Florida Trend Education
Florida students react to colleges' reopening plans with mix of optimism, fear
Florida students react to colleges’ reopening plans with mix of optimism, fear
The 12 state schools will reduce class sizes and offer fewer in-person courses, enforce social distancing and require faculty, staff and students to wear face masks. Campuses nationwide have announced similar intentions, even as data indicates a rapid rise in COVID-19 cases among people younger than 45. More from News Chief and USA Today.
Gov. DeSantis vetoes budget for online learning amid pandemic
Florida Gov. Ron DeSantis (R) vetoed the budget for a package of online education programs that have played key roles for students and educators during the coronavirus pandemic. DeSantis's veto, issued Monday, killed the $29.4 million budget for the Complete Florida Plus Program, which provides online platforms that have become more prominent as students and teachers adopt distance learning. The veto also will scrap a database of online courses and an online library service. More from The Hill and Politico.
Alyssa’s Law to require panic alarms in Florida schools
In the school year that starts 2021, every teacher and school staffer in Florida will be able to quietly and quickly tap their cellphone or computer to summon the police. This safeguard will be the result of a new law signed by Florida’s governor Tuesday in honor of one of the students killed in the 2018 Parkland high school massacre. [Source: South Florida Sun-Sentinel]
Gov. DeSantis announces $20 million to state’s historically Black colleges and universities
Gov. Ron DeSantis announced the state’s commitment to three of the state’s historically Black colleges and universities with recurring funding in the state’s budget at a news conference at Bethune-Cookman University in Daytona Beach on Wednesday. DeSantis, who as a congressman represented Volusia County, had developed a relationship with leaders at Bethune-Cookman, and said he wanted to keep the independent HBCUs - historically Black Colleges and Universities - in the budget recommendations when approaching the new year. [Source: Orlando Sentinel]
The U.S. Supreme Court decision Tuesday — that states that provide school choice vouchers to private schools must also make them available to religious schools — should have little impact on existing Florida programs where school vouchers already go to students in private and religious schools, legal experts said. [Source: ]
ALSO AROUND FLORIDA:
› Jacksonville University will begin fall sports without fans
Jacksonville University will not allow fans at its fall athletic events at the beginning of the semester, but left open the possibility that it could change depending on the affects of the COVID-19 pandemic. JU president Tim Cost announced in a video posted on the school’s Twitter site on Tuesday that fans would not be allowed at home games “at least at the beginning of the semester.”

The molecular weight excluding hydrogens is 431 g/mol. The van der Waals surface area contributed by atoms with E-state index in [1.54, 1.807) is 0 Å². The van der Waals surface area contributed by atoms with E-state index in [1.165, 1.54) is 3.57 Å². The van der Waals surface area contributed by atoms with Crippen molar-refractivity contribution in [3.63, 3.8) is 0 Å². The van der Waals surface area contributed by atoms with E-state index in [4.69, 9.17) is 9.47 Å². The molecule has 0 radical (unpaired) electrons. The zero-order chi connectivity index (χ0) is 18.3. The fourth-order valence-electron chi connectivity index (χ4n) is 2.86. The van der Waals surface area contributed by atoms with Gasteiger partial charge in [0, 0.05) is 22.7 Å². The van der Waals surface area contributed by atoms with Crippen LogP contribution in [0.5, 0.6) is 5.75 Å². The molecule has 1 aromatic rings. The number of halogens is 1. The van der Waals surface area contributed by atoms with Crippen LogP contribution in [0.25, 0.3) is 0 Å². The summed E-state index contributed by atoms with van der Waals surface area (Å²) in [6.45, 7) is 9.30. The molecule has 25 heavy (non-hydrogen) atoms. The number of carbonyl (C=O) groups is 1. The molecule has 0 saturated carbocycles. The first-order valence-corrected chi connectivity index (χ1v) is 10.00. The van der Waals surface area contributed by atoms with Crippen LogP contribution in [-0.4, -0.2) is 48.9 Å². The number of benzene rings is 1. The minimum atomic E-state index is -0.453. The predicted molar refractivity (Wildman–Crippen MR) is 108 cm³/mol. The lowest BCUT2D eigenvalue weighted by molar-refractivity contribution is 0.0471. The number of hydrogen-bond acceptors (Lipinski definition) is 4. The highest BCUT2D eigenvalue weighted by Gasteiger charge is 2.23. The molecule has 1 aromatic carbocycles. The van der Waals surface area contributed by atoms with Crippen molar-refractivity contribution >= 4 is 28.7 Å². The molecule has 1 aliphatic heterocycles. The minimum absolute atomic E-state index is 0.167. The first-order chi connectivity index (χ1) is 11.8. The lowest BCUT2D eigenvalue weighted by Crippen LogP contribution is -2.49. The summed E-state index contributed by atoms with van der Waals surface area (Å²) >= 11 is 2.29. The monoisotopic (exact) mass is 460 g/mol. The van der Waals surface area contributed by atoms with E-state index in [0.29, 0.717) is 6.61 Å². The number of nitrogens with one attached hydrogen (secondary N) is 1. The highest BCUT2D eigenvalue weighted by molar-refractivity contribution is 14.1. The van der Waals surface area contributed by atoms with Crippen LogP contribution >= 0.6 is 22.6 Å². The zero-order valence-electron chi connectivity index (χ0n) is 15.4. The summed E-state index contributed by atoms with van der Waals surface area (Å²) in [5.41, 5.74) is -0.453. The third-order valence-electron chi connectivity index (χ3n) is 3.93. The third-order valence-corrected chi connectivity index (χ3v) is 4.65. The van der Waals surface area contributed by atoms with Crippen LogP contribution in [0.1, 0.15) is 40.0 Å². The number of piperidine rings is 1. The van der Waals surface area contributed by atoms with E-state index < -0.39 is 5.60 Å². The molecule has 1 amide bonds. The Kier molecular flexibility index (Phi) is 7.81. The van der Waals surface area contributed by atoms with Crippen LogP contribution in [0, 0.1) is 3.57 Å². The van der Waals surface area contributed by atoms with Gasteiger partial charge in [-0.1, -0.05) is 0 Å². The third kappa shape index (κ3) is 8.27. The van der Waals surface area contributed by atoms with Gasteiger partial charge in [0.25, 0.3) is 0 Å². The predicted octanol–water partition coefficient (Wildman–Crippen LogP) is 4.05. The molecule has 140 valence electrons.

› Hillsborough cancels indoor high school graduations
High school graduations at the Florida State Fairgrounds will not happen this year for Hillsborough County, superintendent Addison Davis announced on Tuesday. “This decision was not made lightly, but I must first consider the health and safety of our students, staff and families,” Davis wrote in a message to School Board members that followed nearly a week of alarming COVID-19 statistics in Hillsborough County.
› UF, faculty union agree on paid parental/medical leave
The University of Florida and the school’s faculty union have agreed on a paid family and medical leave program that officials from both sides are cheering. Bargaining members from the United Faculty of Florida at UF and the university agreed Thursday on an eight-week family and medical leave program paid for by the university. In the past, faculty on parental leave either used accumulated sick or vacation time, or “borrowed” time off which they would later need to reimburse. Employees who fell ill were required to use sick leave or take unpaid time off.
› Broward students will have to wear masks
On the bus, in the hallways, anytime they’re moving around: Broward students will have to wear face coverings next year if they can’t stay 6 feet away from their classmates. When they’re seated at their desks, they can take them off, according to a plan presented on Tuesday. That’s because desks are set to be spread 6 feet apart, reducing the size of most classes to 14 students.
Previous Education Updates:
- Coronavirus spurs students to seek public health degrees
- Florida high school grad rates climb, thanks to exemptions during pandemic
- DeSantis says Florida teachers, school staff will not be prioritized for COVID-19 vaccine
- More colleges plan to reopen in the spring, even as COVID cases surge
- Teachers rethink grading as many students struggle during the pandemic
- Florida House targets Chinese interference in higher education
- Florida universities to offer more in-person classes this spring, but many will remain online
- Florida lawmakers weighing tuition price hike